But, whereas LGATs are free to “bust” attendees for being “meaning makers” in the context of their long weekends, and will brook no dissenting opinions, anyone who dares to publicly criticize the LGAT runs the risk of brutal legal tactics in the form of costly, frivolous lawsuits from the LGAT’s attack-dog pack of lawyers for “product disparagement / defamation.” Rick Ross, Elle magazine, and others have run into this very ugly side of Landmark and other LGATs. Landmark trainers and their ilk in other LGATs can spend the whole weekend calling you “disgusting” and other vile adjectives, but as soon as one calls any of these LGATs a “dysfunctional cult” one is in serious legal trouble.

Quite obviously the top executives of these LGATs don’t believe in the value of free speech as espoused by democratic societies. Hence, despite all their talk of “integrity,” we must seriously question whether they “walk their talk.”

A number of us who have spent years learning the most elegant and effective forms of spiritual and psychological training, based on the lives and teachings of the world’s most eminent sages (see elsewhere at this author’s massive educational website for a wealth of resources), would strongly recommend other systems of spiritual views and practices over the “totalitarian” LGATs currently trying to lure unsuspecting persons into their clinging clutches and exploit them for their money, time and energy.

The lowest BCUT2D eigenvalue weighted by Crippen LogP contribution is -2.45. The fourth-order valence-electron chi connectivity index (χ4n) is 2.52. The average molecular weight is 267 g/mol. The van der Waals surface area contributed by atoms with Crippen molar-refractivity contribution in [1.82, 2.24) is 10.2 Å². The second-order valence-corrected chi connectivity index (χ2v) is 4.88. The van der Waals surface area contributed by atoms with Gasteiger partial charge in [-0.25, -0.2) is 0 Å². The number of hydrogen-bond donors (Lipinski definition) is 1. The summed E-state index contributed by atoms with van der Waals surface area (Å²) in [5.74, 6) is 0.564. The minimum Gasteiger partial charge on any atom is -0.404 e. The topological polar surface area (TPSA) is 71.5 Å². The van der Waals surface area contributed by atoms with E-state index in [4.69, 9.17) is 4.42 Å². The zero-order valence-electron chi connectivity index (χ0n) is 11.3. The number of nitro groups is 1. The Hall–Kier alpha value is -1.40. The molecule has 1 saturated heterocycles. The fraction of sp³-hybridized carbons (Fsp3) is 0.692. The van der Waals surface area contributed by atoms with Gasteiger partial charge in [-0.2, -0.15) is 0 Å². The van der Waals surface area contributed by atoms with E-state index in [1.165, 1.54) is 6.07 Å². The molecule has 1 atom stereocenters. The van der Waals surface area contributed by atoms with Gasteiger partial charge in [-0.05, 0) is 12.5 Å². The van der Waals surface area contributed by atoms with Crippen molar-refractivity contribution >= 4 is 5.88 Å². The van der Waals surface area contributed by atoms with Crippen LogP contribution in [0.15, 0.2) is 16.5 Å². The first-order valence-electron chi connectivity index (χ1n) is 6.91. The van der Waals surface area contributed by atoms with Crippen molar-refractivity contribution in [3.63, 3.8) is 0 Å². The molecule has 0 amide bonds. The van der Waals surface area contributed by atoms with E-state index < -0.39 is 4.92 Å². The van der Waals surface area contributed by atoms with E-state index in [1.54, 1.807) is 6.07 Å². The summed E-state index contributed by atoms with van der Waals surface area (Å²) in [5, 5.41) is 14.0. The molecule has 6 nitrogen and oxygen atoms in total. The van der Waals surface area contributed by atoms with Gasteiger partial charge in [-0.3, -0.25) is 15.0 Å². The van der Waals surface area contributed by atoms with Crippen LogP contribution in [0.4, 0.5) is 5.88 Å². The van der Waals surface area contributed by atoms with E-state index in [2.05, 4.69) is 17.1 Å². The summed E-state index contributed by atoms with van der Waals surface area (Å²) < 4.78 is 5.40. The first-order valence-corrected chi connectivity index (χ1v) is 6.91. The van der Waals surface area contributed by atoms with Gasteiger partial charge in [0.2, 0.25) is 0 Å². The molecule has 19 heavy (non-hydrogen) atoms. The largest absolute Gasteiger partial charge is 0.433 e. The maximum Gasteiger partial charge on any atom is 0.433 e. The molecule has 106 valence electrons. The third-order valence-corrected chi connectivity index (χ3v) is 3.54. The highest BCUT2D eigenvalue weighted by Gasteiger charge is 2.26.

You see, as the weekend in The Landmark Forum or other typical LGAT wears on, there will, unfortunately, be increasingly blatant pitches to take further courses and to “share this great experience with people you care for,” which will finally mean that you are pressured to pitch Landmark to just about everyone you meet. At a certain point you will actually be required as homework to engage in such “sharing” and, at last, to “pledge” to bring as many people as possible to the next Introduction night.